In the April 20, 2017 Washington Post, Comet Pizza owner James Alefantis writes about how fake news concerning his restaurant went viral. His article What Happened When ‘PizzaGate’ Came to My Restaurant describes what happened when his business, neighbors, and customers suffered because of harassment, frightening phone calls, menacing comments to workers and their families, intimidation toward nearby businesses, and even death threats. Yet Alefantis also describes how his strong community — neighbors and other businesses — rallied in support.
Continue reading “Poor News Literacy Skills Combined With Unproven News Can Hurt Real People”

Posted in 21st Century life, 21st Century teaching, choosing reliable resources, credibility, democracy and digital life, digital kids, digital life, evaluating news, fake news, parents and technology, raising digital kids, teaching digital kids

How Are You Helping Kids Learn About MediaLit & Fake News? Progress?

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Check out Google’s new fact check feature.

Teachers all over the country are sharing ideas about how to help their students identify news that is made-up, unsubstantiated, or just plain false. Now Google has added a feature that identifies false information that comes up on user searches. An April 7, 2017 article at the Pointer Journalism site describes Google’s new fact check in detail and explains how the company went about developing its new feature. You can also read the CNET article about Google.

I’ve been delighted by the articles, such as Five Ways Teachers Are Fighting Fake News, an NPR education article that describe how three teachers are incorporating media literacy activities into their curriculum.  Plenty of other similar reports have appeared in various media. I hope that, somewhere, there is an organization that is archiving as many teacher ideas as possible.                          Continue reading “How Are You Helping Kids Learn About MediaLit & Fake News? Progress?”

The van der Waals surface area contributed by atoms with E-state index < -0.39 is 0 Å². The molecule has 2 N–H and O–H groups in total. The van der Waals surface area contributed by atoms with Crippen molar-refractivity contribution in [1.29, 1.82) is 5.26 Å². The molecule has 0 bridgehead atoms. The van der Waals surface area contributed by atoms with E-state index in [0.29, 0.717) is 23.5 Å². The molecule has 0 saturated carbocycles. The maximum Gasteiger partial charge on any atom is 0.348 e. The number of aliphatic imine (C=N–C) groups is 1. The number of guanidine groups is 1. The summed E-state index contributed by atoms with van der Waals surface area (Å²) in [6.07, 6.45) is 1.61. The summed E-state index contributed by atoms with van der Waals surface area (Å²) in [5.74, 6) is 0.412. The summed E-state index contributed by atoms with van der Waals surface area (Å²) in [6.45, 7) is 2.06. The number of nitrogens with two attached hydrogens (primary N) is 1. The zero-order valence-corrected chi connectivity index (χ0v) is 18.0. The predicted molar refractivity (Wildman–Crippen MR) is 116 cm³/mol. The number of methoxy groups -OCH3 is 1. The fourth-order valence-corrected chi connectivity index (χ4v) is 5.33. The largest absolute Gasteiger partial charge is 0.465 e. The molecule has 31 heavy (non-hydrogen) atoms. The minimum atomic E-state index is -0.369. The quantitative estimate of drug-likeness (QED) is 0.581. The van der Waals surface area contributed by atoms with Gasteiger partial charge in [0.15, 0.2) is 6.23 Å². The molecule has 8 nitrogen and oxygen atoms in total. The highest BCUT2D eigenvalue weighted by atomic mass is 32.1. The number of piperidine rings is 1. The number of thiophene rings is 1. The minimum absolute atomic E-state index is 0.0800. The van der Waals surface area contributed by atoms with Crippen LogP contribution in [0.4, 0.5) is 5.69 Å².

Posted in 21st Century Learning, credibility, digital life, evaluating news, fake news, media literacy, media messages, parents and technology

Teach Students to Use Words Other Than Fake!

screen-shot-2017-02-19-at-10-06-52-amFake is a generic term. It means one thing to one person and another thing to someone else. Anyone can say that something is fake or made up.

More descriptive words make it more difficult to label information that is untrue, and easier to challenge. We — kids, adults, parents, and teachers — need all the help we can get in this 21st Century connected world when it comes to evaluating credibility

My ideas?

  • Confirmed news
  • Authoritative news
  • Substantiated news
  • Verified or validated news
  • Corroborated news
  • Proven news
  • Authenticated news
  • Reliable news
  • Credible news
  • Unambiguous news

Teaching our children and all citizens to check for credibility, evaluate, and celebrate substantiated news has become more urgent In today’s hyper-connected world. Read my more detailed post on this topic.